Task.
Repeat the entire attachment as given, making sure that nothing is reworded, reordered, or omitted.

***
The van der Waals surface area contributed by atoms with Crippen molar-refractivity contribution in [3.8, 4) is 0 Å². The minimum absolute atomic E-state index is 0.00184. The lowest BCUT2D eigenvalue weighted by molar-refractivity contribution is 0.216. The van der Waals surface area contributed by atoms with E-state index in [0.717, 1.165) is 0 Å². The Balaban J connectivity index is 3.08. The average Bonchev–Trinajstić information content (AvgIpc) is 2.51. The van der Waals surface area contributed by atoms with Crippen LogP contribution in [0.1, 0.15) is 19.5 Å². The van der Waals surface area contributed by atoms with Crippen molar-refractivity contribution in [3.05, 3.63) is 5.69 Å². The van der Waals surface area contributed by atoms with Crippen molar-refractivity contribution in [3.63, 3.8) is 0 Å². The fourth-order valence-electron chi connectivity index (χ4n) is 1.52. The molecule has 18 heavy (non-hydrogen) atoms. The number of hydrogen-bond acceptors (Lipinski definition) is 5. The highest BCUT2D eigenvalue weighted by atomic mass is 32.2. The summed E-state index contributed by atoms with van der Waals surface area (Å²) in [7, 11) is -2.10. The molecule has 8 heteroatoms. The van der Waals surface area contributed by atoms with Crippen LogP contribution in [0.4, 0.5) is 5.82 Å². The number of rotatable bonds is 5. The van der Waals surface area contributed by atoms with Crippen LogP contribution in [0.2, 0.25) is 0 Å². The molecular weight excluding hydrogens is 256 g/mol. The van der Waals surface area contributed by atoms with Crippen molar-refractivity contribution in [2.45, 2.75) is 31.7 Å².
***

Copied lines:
The van der Waals surface area contributed by atoms with Crippen molar-refractivity contribution in [3.8, 4) is 0 Å². The minimum absolute atomic E-state index is 0.00184. The lowest BCUT2D eigenvalue weighted by molar-refractivity contribution is 0.216. The van der Waals surface area contributed by atoms with E-state index in [0.717, 1.165) is 0 Å². The Balaban J connectivity index is 3.08. The average Bonchev–Trinajstić information content (AvgIpc) is 2.51. The van der Waals surface area contributed by atoms with Crippen LogP contribution in [0.1, 0.15) is 19.5 Å². The van der Waals surface area contributed by atoms with Crippen molar-refractivity contribution in [3.05, 3.63) is 5.69 Å². The van der Waals surface area contributed by atoms with Crippen molar-refractivity contribution in [3.63, 3.8) is 0 Å². The fourth-order valence-electron chi connectivity index (χ4n) is 1.52. The molecule has 18 heavy (non-hydrogen) atoms. The number of hydrogen-bond acceptors (Lipinski definition) is 5. The highest BCUT2D eigenvalue weighted by atomic mass is 32.2. The summed E-state index contributed by atoms with van der Waals surface area (Å²) in [7, 11) is -2.10. The molecule has 8 heteroatoms. The van der Waals surface area contributed by atoms with Crippen LogP contribution in [0.4, 0.5) is 5.82 Å². The number of rotatable bonds is 5. The van der Waals surface area contributed by atoms with Crippen LogP contribution in [0.2, 0.25) is 0 Å². The molecular weight excluding hydrogens is 256 g/mol. The van der Waals surface area contributed by atoms with Crippen molar-refractivity contribution in [2.45, 2.75) is 31.7 Å².